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Select Elvish Words 9.26: to Break

9.26 to Break

ᴹQ. askat- v. “to rend, break asunder”

The verb ᴹQ. terhat- “break apart” appeared in The Etymologies of the 1930s, a combination of ᴹQ. ter “through” with the root ᴹ√SKAT “break asunder” (Ety/SKAT). Its past form terhante “broke” appeared in earlier versions of the Lament of Atalante from the 1930s (LR/47, 56). In versions of the poem associated with The Notion Club Papers from the 1940s, Tolkien revised terhante to askante “sunder-broke” (SD/310), and in the final version of the poem he had sakkante “rent” (SD/246). The past form sakkante is difficult to puzzle out, but askante is probably based on an augmented form askat- of the root ᴹ√SKAT.

Neo-Quenya: For purposes of Neo-Quenya, I would retain both terhat- “to break apart” and askat- “to rend, break asunder” as near synonyms, both more distinctive than the basic verb ᴹQ. hat- “break asunder”.

ᴹQ. hat- v. “to break asunder”

A verb in The Etymologies of the 1930s based on the root ᴹ√SKAT “break asunder” and thus presumably with the same meaning (Ety/SKAT).

Neo-Quenya: For purposes of Neo-Quenya, I generally use [ᴺQ.] hat- to mean “throw” derived from ᴹ√KHAT, so I assume this basic verb hat- “break asunder” was archaic and replaced in ordinary speech by more distinctive verb forms ᴹQ. terhat- and ᴹQ. askat- of similar meaning.

Q. rac- v. “to break”

A verb glossed “break” associated with the Markirya poem of the 1960s (MC/223). See the entry rácina for its possible history.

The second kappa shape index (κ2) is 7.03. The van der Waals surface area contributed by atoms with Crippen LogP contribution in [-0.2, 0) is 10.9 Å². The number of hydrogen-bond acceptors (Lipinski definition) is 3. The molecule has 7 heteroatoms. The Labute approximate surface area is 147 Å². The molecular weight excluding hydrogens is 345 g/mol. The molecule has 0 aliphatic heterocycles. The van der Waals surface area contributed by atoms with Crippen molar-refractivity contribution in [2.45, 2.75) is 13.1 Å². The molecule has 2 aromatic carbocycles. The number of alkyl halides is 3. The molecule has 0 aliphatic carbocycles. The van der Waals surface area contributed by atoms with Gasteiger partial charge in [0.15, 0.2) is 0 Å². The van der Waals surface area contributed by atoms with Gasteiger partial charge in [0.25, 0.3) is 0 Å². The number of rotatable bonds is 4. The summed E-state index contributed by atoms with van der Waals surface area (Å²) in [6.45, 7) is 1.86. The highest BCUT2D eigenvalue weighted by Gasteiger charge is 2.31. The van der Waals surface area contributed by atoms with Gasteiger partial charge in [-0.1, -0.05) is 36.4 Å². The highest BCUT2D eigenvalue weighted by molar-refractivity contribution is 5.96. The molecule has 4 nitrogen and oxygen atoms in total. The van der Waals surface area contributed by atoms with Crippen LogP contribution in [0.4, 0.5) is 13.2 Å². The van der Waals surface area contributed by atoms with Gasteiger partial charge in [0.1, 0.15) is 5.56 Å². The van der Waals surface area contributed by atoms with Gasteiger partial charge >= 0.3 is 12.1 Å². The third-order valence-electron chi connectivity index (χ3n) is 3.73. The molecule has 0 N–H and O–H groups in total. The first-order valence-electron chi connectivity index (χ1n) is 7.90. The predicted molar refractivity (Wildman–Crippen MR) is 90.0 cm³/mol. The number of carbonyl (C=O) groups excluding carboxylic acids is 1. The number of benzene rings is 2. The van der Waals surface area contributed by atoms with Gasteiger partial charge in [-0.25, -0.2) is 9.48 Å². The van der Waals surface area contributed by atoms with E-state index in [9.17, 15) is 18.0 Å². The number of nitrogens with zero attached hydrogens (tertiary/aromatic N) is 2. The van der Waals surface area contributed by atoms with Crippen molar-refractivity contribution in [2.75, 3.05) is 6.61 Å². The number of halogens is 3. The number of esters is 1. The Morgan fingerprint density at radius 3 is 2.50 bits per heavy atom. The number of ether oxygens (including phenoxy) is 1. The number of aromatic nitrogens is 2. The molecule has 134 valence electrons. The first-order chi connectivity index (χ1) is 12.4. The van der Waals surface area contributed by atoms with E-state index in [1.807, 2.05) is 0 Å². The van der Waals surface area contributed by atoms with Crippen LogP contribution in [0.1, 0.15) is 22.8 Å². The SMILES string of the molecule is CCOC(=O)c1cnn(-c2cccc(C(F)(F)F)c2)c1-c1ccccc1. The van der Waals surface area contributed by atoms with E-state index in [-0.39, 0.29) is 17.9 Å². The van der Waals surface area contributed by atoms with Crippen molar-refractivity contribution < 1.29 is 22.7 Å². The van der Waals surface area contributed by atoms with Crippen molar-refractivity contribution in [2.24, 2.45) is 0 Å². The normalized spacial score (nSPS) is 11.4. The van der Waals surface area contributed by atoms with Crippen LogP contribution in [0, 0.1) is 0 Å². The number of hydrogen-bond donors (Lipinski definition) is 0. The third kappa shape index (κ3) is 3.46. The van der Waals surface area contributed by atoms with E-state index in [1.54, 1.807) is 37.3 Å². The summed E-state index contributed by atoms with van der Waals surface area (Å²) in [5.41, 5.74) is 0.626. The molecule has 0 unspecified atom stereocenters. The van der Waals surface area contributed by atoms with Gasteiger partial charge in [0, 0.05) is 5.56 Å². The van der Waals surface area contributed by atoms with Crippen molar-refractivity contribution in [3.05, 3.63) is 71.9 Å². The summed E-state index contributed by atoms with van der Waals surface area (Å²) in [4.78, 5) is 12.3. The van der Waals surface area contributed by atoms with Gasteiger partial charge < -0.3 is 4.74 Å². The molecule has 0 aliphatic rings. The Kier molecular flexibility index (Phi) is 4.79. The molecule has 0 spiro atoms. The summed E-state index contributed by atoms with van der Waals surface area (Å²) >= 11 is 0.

Q. rácina adj. “broken”

An adjective glossed “broken” appearing in the Markirya poem of the 1960s (MC/223), apparently a passive participle of rac- “break”. A very similar plural adjective racine appeared in notes associated with Quendi and Eldar (Q&E) essay from 1959-60, an element in the term rakine tengwi for consonants without an associated vowel which Tolkien translated as “stripped or deprived signs”.

Conceptual Development: In versions of ᴱQ. Oilima Markirya from around 1930, Tolkien used ᴱQ. rusta for “broken”, though in the same poem he translated its plural form ruste as “crumbling” (MC/214). In drafts of the 1930 poem he had ᴱQ. ranka for “broken” (PE16/77), perhaps an early manifestion of rácina. Compare also G. rag- “break asunder, burst” from the 1910s (GL/64).

ᴱQ. rúvina adj. “burst”

An adjective appearing as ᴱQ. rûvina “burst” in the Qenya Lexicon of the 1910s under the early root ᴱ√RUVU “burst asunder” (QL/81).

Neo-Quenya: I think this adjective can be salvaged as ᴺQ. rúvina “burst, ruptured” for purposes of Neo-Quenya based on a Neo-Root ᴺ√RUB. For example, Helge Fauskanger used this adjective in his Neo-Quenya New Testament (NQNT).

Q. ruxa- v. “to crumble”

A verb for “to crumble” implied by (active-participle?) ruxal’ “crumbling” in Markirya poem of the 1960s (MC/222).

Conceptual Development: In versions of ᴱQ. Oilima Markirya from around 1930, Tolkien used (plural) ᴱQ. ruste for “crumbling” (MC/214).

G. ractha n. “breach, *burst”

A noun appearing as G. ractha “breach” in the Gnomish Lexicon of the 1910s, related to the verb G. rag- “break asunder, burst” (GL/64).

Neo-Sindarin: Since I retain ᴺS. rag- “to break (asunder), burst”, I would keep this noun as well, but I would update it to ᴺS. raeth “breach, *burst” to better fit Sindarin phonology.

G. rag- v. “to break (asunder), burst”

A verb appearing as G. rag- “break asunder, burst” in the Gnomish Lexicon of the 1910s (GL/64), perhaps based on the early root ᴱ√RAKA “pile up”, though the meaning doesn’t match (QL/78).

Neo-Sindarin: The Quenya verb Q. rac- “to break” appears in Tolkien’s writings of the 1960s (MC/223), so I think this Gnomish verb can be salvaged as ᴺS. rag- “to break (asunder), burst”. For example, Fiona Jallings used rag- for “break” i her A Fan’s Guide to Neo-Sindarin (FGNS).

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